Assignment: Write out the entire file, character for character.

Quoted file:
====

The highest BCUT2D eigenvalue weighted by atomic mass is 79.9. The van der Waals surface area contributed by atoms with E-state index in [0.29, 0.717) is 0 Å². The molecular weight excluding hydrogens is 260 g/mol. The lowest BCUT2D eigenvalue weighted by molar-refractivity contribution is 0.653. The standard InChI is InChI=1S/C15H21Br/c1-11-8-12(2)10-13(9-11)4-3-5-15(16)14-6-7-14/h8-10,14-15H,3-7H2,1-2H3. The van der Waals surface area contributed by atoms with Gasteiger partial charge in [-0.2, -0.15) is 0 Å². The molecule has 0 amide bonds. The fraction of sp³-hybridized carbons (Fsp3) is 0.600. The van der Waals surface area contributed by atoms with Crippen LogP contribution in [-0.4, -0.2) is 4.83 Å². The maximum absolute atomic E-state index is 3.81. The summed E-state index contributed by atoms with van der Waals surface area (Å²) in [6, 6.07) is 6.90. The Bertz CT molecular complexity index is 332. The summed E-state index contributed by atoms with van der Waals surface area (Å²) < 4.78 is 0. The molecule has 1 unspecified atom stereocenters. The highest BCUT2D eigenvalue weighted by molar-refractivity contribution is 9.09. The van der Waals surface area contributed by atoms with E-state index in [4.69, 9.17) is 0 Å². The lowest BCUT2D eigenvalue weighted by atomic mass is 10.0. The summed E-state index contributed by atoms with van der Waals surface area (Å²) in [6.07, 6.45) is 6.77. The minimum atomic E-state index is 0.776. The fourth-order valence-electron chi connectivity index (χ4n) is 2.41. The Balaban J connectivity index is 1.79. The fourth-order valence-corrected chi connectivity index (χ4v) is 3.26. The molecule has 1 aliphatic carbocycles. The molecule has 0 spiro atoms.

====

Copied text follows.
The highest BCUT2D eigenvalue weighted by atomic mass is 79.9. The van der Waals surface area contributed by atoms with E-state index in [0.29, 0.717) is 0 Å². The molecular weight excluding hydrogens is 260 g/mol. The lowest BCUT2D eigenvalue weighted by molar-refractivity contribution is 0.653. The standard InChI is InChI=1S/C15H21Br/c1-11-8-12(2)10-13(9-11)4-3-5-15(16)14-6-7-14/h8-10,14-15H,3-7H2,1-2H3. The van der Waals surface area contributed by atoms with Gasteiger partial charge in [-0.2, -0.15) is 0 Å². The molecule has 0 amide bonds. The fraction of sp³-hybridized carbons (Fsp3) is 0.600. The van der Waals surface area contributed by atoms with Crippen LogP contribution in [-0.4, -0.2) is 4.83 Å². The maximum absolute atomic E-state index is 3.81. The summed E-state index contributed by atoms with van der Waals surface area (Å²) in [6, 6.07) is 6.90. The Bertz CT molecular complexity index is 332. The summed E-state index contributed by atoms with van der Waals surface area (Å²) < 4.78 is 0. The molecule has 1 unspecified atom stereocenters. The highest BCUT2D eigenvalue weighted by molar-refractivity contribution is 9.09. The van der Waals surface area contributed by atoms with E-state index in [4.69, 9.17) is 0 Å². The lowest BCUT2D eigenvalue weighted by atomic mass is 10.0. The summed E-state index contributed by atoms with van der Waals surface area (Å²) in [6.07, 6.45) is 6.77. The minimum atomic E-state index is 0.776. The fourth-order valence-electron chi connectivity index (χ4n) is 2.41. The Balaban J connectivity index is 1.79. The fourth-order valence-corrected chi connectivity index (χ4v) is 3.26. The molecule has 1 aliphatic carbocycles. The molecule has 0 spiro atoms.